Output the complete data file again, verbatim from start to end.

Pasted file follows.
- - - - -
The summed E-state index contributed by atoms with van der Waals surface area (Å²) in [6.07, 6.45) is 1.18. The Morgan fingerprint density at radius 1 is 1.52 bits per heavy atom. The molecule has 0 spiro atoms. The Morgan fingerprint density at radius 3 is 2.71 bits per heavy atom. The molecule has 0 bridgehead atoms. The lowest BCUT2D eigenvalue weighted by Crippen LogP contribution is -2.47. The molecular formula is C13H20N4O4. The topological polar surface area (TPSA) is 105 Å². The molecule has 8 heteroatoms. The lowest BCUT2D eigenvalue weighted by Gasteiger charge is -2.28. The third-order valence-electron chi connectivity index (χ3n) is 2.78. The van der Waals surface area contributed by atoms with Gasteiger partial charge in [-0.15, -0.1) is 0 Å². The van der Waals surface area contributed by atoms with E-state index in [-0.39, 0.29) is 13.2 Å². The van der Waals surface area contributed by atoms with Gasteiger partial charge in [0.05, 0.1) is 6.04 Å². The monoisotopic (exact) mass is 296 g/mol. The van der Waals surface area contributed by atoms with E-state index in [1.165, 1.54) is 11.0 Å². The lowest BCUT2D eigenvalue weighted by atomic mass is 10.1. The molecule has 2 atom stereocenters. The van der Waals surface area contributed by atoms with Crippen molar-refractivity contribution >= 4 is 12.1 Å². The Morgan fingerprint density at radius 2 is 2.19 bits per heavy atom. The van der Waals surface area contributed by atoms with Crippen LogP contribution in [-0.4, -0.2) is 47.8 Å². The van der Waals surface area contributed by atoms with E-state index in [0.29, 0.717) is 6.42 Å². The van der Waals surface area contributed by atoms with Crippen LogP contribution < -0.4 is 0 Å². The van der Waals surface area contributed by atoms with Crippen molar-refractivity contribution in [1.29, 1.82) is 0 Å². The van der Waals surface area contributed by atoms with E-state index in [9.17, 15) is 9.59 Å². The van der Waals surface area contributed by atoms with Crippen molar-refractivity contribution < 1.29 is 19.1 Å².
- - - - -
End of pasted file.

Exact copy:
The summed E-state index contributed by atoms with van der Waals surface area (Å²) in [6.07, 6.45) is 1.18. The Morgan fingerprint density at radius 1 is 1.52 bits per heavy atom. The molecule has 0 spiro atoms. The Morgan fingerprint density at radius 3 is 2.71 bits per heavy atom. The molecule has 0 bridgehead atoms. The lowest BCUT2D eigenvalue weighted by Crippen LogP contribution is -2.47. The molecular formula is C13H20N4O4. The topological polar surface area (TPSA) is 105 Å². The molecule has 8 heteroatoms. The lowest BCUT2D eigenvalue weighted by Gasteiger charge is -2.28. The third-order valence-electron chi connectivity index (χ3n) is 2.78. The van der Waals surface area contributed by atoms with Gasteiger partial charge in [-0.15, -0.1) is 0 Å². The van der Waals surface area contributed by atoms with E-state index in [-0.39, 0.29) is 13.2 Å². The van der Waals surface area contributed by atoms with Gasteiger partial charge in [0.05, 0.1) is 6.04 Å². The monoisotopic (exact) mass is 296 g/mol. The van der Waals surface area contributed by atoms with E-state index in [1.165, 1.54) is 11.0 Å². The lowest BCUT2D eigenvalue weighted by atomic mass is 10.1. The molecule has 2 atom stereocenters. The van der Waals surface area contributed by atoms with Crippen molar-refractivity contribution >= 4 is 12.1 Å². The Morgan fingerprint density at radius 2 is 2.19 bits per heavy atom. The van der Waals surface area contributed by atoms with Crippen LogP contribution in [-0.4, -0.2) is 47.8 Å². The van der Waals surface area contributed by atoms with E-state index in [0.29, 0.717) is 6.42 Å². The van der Waals surface area contributed by atoms with Crippen LogP contribution < -0.4 is 0 Å². The van der Waals surface area contributed by atoms with Crippen molar-refractivity contribution in [1.29, 1.82) is 0 Å². The van der Waals surface area contributed by atoms with E-state index in [9.17, 15) is 9.59 Å². The van der Waals surface area contributed by atoms with Crippen molar-refractivity contribution < 1.29 is 19.1 Å².